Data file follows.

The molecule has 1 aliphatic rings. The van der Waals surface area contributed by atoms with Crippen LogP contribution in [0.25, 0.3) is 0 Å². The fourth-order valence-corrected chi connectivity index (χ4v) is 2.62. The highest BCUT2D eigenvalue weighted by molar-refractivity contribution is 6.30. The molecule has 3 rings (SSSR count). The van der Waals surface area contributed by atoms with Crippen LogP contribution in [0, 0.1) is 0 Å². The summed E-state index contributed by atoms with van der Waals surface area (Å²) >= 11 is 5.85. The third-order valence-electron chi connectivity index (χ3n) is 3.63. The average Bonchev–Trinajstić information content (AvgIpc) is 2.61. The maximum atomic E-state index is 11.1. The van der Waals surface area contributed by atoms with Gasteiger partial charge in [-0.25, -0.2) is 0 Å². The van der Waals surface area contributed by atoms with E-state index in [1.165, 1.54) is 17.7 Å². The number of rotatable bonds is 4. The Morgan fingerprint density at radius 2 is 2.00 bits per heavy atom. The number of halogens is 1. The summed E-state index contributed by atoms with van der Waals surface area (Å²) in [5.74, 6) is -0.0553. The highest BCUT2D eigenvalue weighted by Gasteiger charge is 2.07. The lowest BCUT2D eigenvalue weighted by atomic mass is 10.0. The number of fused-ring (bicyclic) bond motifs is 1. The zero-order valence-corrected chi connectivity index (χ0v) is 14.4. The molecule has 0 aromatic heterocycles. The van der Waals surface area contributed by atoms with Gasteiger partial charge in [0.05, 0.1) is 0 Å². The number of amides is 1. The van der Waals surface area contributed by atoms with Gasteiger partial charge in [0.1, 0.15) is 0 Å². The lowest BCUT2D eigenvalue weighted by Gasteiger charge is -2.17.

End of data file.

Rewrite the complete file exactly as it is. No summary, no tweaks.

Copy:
The molecule has 1 aliphatic rings. The van der Waals surface area contributed by atoms with Crippen LogP contribution in [0.25, 0.3) is 0 Å². The fourth-order valence-corrected chi connectivity index (χ4v) is 2.62. The highest BCUT2D eigenvalue weighted by molar-refractivity contribution is 6.30. The molecule has 3 rings (SSSR count). The van der Waals surface area contributed by atoms with Crippen LogP contribution in [0, 0.1) is 0 Å². The summed E-state index contributed by atoms with van der Waals surface area (Å²) >= 11 is 5.85. The third-order valence-electron chi connectivity index (χ3n) is 3.63. The average Bonchev–Trinajstić information content (AvgIpc) is 2.61. The maximum atomic E-state index is 11.1. The van der Waals surface area contributed by atoms with Gasteiger partial charge in [-0.25, -0.2) is 0 Å². The van der Waals surface area contributed by atoms with E-state index in [1.165, 1.54) is 17.7 Å². The number of rotatable bonds is 4. The Morgan fingerprint density at radius 2 is 2.00 bits per heavy atom. The number of halogens is 1. The summed E-state index contributed by atoms with van der Waals surface area (Å²) in [5.74, 6) is -0.0553. The highest BCUT2D eigenvalue weighted by Gasteiger charge is 2.07. The lowest BCUT2D eigenvalue weighted by atomic mass is 10.0. The number of fused-ring (bicyclic) bond motifs is 1. The zero-order valence-corrected chi connectivity index (χ0v) is 14.4. The molecule has 0 aromatic heterocycles. The van der Waals surface area contributed by atoms with Gasteiger partial charge in [0.05, 0.1) is 0 Å². The number of amides is 1. The van der Waals surface area contributed by atoms with Gasteiger partial charge in [0.1, 0.15) is 0 Å². The lowest BCUT2D eigenvalue weighted by Gasteiger charge is -2.17.